This time, I want to focus mostly on the technical aspect. I will, however, touch on how we work and what the mindset of every single Base team member is because these things actually have a big impact on how fast you grow.
This is the second part of a two-part blog post describing my first 100 days at Base Lab. If you have not read the first part, you can find it here.
Let me clarify a few things before I begin. First of all, this time, I used a different scoring system than the one used for the “state of mind” chart discussed in the previous post. I evaluated each day in terms of how much I learned. If there was no new knowledge, the score was 0. If I learned a little, it was 1 or 2, and if I gained a lot of new information or skills, it was 5 points. Then I presented it in a “tech skills and the product knowledge” chart.
Product knowledge is basically how deep my understanding of how our application works goes: from backend, frontend, mobile, DB schemas, architecture and big data to those little details that only one person in the company knows about. I’m sure you know what I am talking about, as each company has those.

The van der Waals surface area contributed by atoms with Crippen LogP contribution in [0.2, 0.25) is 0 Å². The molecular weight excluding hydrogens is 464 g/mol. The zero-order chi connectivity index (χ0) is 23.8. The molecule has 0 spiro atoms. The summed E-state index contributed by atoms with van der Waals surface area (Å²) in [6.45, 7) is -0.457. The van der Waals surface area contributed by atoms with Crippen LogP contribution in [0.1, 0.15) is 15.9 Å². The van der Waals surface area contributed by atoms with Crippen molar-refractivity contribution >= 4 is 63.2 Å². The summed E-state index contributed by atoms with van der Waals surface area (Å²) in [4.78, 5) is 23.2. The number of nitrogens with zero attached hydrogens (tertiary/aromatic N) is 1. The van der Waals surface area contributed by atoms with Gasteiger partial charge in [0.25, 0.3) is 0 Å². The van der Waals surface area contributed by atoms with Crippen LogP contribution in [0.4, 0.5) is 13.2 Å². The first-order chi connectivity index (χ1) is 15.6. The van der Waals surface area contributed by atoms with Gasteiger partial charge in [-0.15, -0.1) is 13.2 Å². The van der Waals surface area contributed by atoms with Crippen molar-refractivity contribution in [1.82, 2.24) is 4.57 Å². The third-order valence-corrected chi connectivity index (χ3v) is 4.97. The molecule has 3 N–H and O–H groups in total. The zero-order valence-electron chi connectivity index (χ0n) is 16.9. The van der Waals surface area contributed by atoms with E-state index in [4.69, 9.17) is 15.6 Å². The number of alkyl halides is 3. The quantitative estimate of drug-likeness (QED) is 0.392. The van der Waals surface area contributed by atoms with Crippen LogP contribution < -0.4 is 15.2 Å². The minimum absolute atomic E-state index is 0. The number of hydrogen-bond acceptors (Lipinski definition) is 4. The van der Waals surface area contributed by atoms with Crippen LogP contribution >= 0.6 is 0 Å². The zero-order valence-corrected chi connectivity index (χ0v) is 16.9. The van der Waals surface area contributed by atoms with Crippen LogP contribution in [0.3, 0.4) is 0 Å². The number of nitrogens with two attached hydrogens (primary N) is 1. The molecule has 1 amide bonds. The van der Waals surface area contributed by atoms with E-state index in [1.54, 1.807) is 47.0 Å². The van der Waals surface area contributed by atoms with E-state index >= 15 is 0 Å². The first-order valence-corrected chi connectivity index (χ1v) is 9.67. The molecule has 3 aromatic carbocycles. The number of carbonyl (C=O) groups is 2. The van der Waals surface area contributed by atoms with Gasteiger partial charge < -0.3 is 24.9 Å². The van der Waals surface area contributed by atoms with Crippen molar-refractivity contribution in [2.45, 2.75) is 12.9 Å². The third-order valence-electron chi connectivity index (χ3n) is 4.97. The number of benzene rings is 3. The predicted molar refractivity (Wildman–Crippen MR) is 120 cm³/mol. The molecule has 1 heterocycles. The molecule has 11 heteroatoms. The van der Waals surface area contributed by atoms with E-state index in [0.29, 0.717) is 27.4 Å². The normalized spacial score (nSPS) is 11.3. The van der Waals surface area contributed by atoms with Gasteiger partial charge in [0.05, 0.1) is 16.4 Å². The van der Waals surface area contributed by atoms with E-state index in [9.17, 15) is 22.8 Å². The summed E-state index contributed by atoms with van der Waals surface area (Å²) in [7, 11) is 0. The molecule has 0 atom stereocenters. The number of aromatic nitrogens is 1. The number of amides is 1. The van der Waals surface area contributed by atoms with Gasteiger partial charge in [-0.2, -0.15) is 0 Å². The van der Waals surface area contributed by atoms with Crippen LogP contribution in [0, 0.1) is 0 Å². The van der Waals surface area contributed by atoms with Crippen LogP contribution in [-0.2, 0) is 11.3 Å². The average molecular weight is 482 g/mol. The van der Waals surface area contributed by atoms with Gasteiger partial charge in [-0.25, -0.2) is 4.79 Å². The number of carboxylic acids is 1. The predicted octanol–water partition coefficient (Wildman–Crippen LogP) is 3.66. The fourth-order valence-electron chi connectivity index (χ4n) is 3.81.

Tech skills are the stuff I have learned about technologies that I need to know to do my job at Base. And believe me, I had a lot to catch up on. Below you will find a short list of technologies I had used before I came to Base and those that I needed to learn.
|Area||Used before||At Base|
|Test framework||Coded UI Tests||Selenium|
|Mobile test framework||n/a (never done that before)||Appium|
|DB||MS SQL||MySQL, ElasticSearch|
|IDE||Visual Studio||Sublime Text/IntelliJ|
|Servers||Windows Server||Ubuntu Linux|
That’s a lot, right?
Fortunately, at Base, it’s obvious that good QA is made of attitude, passion, and certain personality traits. Technology is a tool that can be mastered in a reasonable time.
Let’s have a look at the chart now, there are three significant points on the chart that I want to pay more attention to – day 18, day 58 and day 75:
The first word that comes to my mind is GROWTH. Wow, that really is a constant progress, with almost no stops or slowdowns. Amazing stuff.
I will not discuss the product knowledge part in depth. As you can see, it is almost a straight ascending line. Basically, I have learned something new every day. Every single day. I want to focus more on tech skills and at the same time discuss how we work.
1. Day 18, keywords: impact on end user, new tier of enterprise software
From the moment I knew I was going to work at Base, I started to learn Ruby by myself and I watched everything that was related to Ruby on Pluralsight. Yet, true learning comes with practice. Now, I have some practice with Ruby since almost all automation code is written in Ruby, but there is still a long way to go. I like this journey. It is challenging, but having smart and helpful people around makes it a lot easier.
I’ve already mentioned that I’ve always wanted to test mobile devices. They are the future of our world and there is no other way.